Chapter 10: Tell Your Story -
Tomorrow Toolkit for Entrepreneurs
At the Atlanta stop of the 2016 Tomorrow Tour.
Tell Your Story By Christopher Wink
This is how you can improve your chances of getting valuable media coverage. And beyond your first few media hits, how do you better understand how you fit into the world?

Here’s what many organization leaders want to know from reporters: what will it take for you to cover my work?

The idea is that those in media have a bigger audience and offer an endorsement of legitimacy. Whether or not that’s always true, it’s why so many seek any snippet of coverage.

When she wanted to get the word out to Denver’s growing community of creatives about a new workspace called Industry, Ellen Winkler found the effort of contacting media more valuable than paying for an ad.

“If you can tell your story, people read that and it sinks in and it has way more meaning than just an ad that flashes across the page because we’re hit with so many images all the time,” she said.

There are lots of games and methods people employ. Associate Editor Juliana Reyes regularly gets some bizarre attempts — like the time an entrepreneur created a fake identity to pitch her.

Not cool, she said. No reporter wants that.

“If you’re completely new to us, we’re going to be looking for some sort of traction or caliber of “real-ness” to to write about you,” she wrote. “Or, like you would with an investor, get someone in the tech scene to intro you. Still: cold emails work, for sure. You just need to give us something more than “My product is going to change the world.”

Rather than hide behind her identity, Stacey Mosley of Philadelphia-based Fixlist found a direct approach worked best.

“I found that journalists are really interested in the human story and I think customers really are as well, and that has really proven to be fruitful,” she said.

Think of it like a game: for any news organization, there is a certain secret point threshold that your pitch needs to make it over to succeed. This threshold varies by the publication, time of the year and placement (big feature or tiny blog mention). The likelihood of your pitch succeeding goes up if you’re getting a warm contact but it goes down if you’re asking a reporter to do the kind of coverage she normally does. You have to do your homework. All in all, there are common rules that you can follow to improve your chances of success.

Pitching the media is just like any other relationship you need to make in business. Treat reporters like investors you need to come to know, said reporter Juliana Reyes.

Your Checklist:

  • Start with a goal: Why do you want coverage? Is it to get paying customers or early test users or investors or for validation or for prospective employees or general branding? With the goal first, you can approach the right media outlet. The media has been a great outlet for sales and that’s really been something that has helped develop my reputation in the community,” Mosley said.
  • Choose from your options: Niche media, like Technical.lyBuilt in Colorado, Hypeopotamus in Atlanta or Detroit’s Model D Media, will offer early users and support, and perhaps potential employees and investors. Regional legacy news will offer broader users, national media will offer scaled users and branding and trade publications can do some of them all. Find the publication’s sales or advertising material to get a sense of their common readers if you don’t already know.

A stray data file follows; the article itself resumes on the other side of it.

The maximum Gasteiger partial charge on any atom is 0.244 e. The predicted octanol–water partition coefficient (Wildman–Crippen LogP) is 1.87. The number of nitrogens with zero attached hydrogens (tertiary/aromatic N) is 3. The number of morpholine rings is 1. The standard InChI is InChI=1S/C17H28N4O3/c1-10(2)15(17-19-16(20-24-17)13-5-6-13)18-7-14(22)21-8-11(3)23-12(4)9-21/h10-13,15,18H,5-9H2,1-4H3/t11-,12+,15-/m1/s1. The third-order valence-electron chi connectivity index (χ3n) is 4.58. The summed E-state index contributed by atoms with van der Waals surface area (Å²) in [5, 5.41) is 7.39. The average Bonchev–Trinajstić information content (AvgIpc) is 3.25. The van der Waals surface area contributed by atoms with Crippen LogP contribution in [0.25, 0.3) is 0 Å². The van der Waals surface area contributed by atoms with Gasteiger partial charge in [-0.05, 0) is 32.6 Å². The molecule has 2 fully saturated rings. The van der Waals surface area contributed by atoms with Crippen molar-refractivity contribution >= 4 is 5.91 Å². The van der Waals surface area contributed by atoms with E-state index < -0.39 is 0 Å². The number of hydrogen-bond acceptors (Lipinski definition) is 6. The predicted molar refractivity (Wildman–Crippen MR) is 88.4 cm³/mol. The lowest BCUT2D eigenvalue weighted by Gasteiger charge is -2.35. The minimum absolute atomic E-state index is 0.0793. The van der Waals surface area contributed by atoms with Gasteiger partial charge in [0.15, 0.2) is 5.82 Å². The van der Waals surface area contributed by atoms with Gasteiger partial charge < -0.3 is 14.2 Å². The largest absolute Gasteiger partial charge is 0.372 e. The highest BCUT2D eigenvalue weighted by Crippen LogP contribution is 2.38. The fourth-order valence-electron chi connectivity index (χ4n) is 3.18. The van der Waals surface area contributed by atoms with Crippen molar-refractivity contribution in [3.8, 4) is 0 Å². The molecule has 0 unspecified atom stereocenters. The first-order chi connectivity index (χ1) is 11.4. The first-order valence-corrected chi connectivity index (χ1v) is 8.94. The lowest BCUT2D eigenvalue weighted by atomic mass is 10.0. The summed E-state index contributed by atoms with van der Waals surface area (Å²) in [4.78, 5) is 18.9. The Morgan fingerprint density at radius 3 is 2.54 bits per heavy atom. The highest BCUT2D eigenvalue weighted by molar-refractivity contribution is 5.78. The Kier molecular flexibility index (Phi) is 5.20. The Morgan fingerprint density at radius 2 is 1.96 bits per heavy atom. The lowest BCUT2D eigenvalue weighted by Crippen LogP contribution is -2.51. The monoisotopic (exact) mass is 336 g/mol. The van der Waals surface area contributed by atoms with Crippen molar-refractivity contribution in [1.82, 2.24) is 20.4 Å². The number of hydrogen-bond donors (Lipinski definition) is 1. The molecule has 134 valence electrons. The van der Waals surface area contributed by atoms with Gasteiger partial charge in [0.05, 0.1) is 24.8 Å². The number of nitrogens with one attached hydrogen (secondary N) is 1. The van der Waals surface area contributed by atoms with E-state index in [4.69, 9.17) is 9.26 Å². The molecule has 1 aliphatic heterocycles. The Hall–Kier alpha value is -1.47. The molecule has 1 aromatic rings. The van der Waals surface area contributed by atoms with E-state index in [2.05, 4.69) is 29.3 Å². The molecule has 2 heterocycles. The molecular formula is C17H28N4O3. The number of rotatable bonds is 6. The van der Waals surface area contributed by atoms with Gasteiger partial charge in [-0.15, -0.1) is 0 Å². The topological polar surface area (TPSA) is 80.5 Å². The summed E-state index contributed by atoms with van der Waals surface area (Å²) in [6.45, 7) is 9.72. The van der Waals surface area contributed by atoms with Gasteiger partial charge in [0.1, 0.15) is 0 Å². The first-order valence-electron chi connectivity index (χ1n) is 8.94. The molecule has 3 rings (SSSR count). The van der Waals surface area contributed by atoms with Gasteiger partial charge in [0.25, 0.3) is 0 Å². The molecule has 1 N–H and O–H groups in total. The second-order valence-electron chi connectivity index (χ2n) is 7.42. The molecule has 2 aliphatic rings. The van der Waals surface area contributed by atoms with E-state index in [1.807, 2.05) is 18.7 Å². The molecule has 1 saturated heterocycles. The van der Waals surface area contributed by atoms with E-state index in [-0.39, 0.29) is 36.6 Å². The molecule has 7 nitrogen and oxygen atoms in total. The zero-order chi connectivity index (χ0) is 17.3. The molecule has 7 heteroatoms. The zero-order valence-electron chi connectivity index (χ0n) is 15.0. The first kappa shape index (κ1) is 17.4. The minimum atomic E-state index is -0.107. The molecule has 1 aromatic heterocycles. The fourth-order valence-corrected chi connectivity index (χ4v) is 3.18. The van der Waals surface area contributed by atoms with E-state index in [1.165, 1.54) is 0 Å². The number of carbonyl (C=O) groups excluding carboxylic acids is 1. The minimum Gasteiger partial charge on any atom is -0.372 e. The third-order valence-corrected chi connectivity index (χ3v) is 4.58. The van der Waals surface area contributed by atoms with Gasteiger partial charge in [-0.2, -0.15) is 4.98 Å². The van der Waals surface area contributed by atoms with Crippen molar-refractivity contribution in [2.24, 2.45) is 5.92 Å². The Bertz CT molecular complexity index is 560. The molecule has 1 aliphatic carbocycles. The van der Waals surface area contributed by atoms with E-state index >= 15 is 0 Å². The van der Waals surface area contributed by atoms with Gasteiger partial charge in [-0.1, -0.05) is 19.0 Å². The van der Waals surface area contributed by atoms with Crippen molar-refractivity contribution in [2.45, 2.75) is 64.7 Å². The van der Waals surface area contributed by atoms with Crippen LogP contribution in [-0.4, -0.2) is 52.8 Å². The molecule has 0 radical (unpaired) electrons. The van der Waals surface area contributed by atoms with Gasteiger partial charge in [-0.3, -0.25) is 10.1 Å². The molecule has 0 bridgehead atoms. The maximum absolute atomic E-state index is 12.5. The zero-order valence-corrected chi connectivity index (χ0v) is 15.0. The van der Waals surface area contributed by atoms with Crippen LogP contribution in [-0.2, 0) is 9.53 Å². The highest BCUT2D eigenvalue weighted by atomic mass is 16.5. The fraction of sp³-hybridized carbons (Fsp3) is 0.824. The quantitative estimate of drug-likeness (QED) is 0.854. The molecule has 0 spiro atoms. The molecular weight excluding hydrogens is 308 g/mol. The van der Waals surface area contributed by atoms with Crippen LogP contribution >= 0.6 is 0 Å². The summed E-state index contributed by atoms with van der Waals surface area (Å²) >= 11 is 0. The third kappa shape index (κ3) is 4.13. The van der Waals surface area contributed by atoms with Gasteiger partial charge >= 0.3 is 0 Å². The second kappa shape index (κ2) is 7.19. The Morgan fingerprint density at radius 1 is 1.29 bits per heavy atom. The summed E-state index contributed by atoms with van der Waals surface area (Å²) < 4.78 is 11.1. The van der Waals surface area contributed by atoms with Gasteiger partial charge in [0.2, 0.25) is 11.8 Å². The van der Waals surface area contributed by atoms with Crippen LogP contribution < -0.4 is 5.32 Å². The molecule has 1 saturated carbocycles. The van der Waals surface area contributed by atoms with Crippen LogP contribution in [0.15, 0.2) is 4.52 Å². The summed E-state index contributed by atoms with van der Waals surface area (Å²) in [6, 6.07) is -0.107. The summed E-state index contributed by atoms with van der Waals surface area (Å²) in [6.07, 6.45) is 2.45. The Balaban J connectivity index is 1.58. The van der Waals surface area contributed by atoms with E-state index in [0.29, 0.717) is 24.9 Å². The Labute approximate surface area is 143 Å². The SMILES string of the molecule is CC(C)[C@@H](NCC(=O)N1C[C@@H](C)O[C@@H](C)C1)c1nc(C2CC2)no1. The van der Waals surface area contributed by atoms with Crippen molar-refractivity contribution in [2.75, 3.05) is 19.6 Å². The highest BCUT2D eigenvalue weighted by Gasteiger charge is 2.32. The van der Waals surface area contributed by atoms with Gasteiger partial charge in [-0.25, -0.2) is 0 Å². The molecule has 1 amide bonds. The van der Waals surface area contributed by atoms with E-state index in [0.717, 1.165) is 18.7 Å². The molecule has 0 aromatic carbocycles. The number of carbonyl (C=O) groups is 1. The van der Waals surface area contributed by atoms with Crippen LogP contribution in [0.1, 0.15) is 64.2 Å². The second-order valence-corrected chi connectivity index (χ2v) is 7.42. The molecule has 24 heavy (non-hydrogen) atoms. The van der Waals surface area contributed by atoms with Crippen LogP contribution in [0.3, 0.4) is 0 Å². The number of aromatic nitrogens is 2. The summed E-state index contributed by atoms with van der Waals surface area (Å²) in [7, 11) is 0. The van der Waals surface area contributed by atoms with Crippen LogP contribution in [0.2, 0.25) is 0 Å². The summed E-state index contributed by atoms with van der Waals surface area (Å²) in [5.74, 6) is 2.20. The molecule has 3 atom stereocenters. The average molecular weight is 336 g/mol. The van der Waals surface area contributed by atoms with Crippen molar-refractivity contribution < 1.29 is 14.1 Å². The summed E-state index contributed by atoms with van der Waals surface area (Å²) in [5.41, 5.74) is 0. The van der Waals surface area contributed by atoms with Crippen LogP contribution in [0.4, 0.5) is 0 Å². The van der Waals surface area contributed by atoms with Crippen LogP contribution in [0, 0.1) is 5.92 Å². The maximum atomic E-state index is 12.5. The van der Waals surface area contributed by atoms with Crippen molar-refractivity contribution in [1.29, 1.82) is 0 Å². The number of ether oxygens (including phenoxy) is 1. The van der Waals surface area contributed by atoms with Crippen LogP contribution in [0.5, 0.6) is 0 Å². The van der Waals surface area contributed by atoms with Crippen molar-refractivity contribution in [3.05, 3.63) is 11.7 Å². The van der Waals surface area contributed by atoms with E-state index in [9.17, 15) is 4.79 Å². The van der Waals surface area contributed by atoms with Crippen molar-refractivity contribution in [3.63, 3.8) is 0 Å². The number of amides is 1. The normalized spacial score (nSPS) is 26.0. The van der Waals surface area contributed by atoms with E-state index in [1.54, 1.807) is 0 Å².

• Find an example of the coverage you want: Find one or two specific examples of the type of coverage you want to have done about you, written by the same reporter at the same publication. If you know someone who knows that reporter (check Linkedin), get an intro. If you don’t, most reporters have their emails listed by their bylines. Take that email and prepare to send them an introductory email.
  • Keep it short and simple: Don’t be cutesy (no puns!). Don’t try to entertain the reporter, just give information he or she would need. In truth, the subject line should be fully explanatory: “Company name: 3-5-word explanation, 3-5-word reason why it’s cool” Send a three sentence email: what is it, why it matters, who are you? Then close with your ask: “I saw you wrote this story and that story. If you would you be interested in writing something similar about our organization, could I share more information?”
  • What is next?: Be prepared for a positive email with interest. So, have a new angle or a time hook, which is something that makes a story timely. Why should the reporter write it now? This could be about a funding announcement or a series of new hires or a product launch. If possible, have an explainer video and nice photos to supplement the story.
  • Your press release is to inform, not acquire coverage: No longer is your press release the way to sell a reporter on a story. Instead, they’re a repository of all the relevant details. At best, it’s something to link to in your email. So you can have a press release but make it informatory, not a sales pitch. Don’t blast it out, share it with a followup to a reporter.
  • Have product codes for readers: Try to acquire users and get as much attention out of the story.
  • No, you can’t read the story before it publishes: So don’t even ask. That’s the independent, ethical streak of any good journalism outfit.

The point is that often founders blindly pursue media coverage without remembering why. Develop a clear plan for why you want coverage and pursue it smartly.

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